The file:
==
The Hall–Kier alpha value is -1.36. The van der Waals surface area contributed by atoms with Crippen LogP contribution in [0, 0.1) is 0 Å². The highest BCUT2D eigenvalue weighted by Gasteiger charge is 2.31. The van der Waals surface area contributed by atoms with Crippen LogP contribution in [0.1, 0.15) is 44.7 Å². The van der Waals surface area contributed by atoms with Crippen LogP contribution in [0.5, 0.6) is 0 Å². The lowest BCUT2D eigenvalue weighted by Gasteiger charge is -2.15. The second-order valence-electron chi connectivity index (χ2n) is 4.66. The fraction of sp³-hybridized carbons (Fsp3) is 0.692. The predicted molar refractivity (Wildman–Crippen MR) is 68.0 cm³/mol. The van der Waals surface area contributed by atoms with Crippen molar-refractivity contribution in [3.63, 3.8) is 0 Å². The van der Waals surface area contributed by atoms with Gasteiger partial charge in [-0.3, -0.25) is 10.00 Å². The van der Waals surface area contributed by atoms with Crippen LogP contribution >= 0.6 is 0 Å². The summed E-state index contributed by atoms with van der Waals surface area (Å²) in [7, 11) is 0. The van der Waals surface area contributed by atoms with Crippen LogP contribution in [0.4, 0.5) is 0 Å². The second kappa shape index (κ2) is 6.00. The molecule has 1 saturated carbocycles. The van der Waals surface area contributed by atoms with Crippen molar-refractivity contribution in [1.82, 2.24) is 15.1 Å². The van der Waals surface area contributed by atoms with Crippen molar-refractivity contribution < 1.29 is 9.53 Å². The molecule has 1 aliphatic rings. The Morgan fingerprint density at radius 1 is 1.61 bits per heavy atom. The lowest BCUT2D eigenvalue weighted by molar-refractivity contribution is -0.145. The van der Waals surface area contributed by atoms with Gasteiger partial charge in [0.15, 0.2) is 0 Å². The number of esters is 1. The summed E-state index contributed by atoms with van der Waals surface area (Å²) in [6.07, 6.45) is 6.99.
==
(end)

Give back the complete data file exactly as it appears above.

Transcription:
The Hall–Kier alpha value is -1.36. The van der Waals surface area contributed by atoms with Crippen LogP contribution in [0, 0.1) is 0 Å². The highest BCUT2D eigenvalue weighted by Gasteiger charge is 2.31. The van der Waals surface area contributed by atoms with Crippen LogP contribution in [0.1, 0.15) is 44.7 Å². The van der Waals surface area contributed by atoms with Crippen LogP contribution in [0.5, 0.6) is 0 Å². The lowest BCUT2D eigenvalue weighted by Gasteiger charge is -2.15. The second-order valence-electron chi connectivity index (χ2n) is 4.66. The fraction of sp³-hybridized carbons (Fsp3) is 0.692. The predicted molar refractivity (Wildman–Crippen MR) is 68.0 cm³/mol. The van der Waals surface area contributed by atoms with Crippen molar-refractivity contribution in [3.63, 3.8) is 0 Å². The van der Waals surface area contributed by atoms with Gasteiger partial charge in [-0.3, -0.25) is 10.00 Å². The van der Waals surface area contributed by atoms with Crippen LogP contribution >= 0.6 is 0 Å². The summed E-state index contributed by atoms with van der Waals surface area (Å²) in [7, 11) is 0. The van der Waals surface area contributed by atoms with Crippen LogP contribution in [0.4, 0.5) is 0 Å². The second kappa shape index (κ2) is 6.00. The molecule has 1 saturated carbocycles. The van der Waals surface area contributed by atoms with Crippen molar-refractivity contribution in [1.82, 2.24) is 15.1 Å². The van der Waals surface area contributed by atoms with Crippen molar-refractivity contribution < 1.29 is 9.53 Å². The molecule has 1 aliphatic rings. The Morgan fingerprint density at radius 1 is 1.61 bits per heavy atom. The lowest BCUT2D eigenvalue weighted by molar-refractivity contribution is -0.145. The van der Waals surface area contributed by atoms with Gasteiger partial charge in [0.15, 0.2) is 0 Å². The number of esters is 1. The summed E-state index contributed by atoms with van der Waals surface area (Å²) in [6.07, 6.45) is 6.99.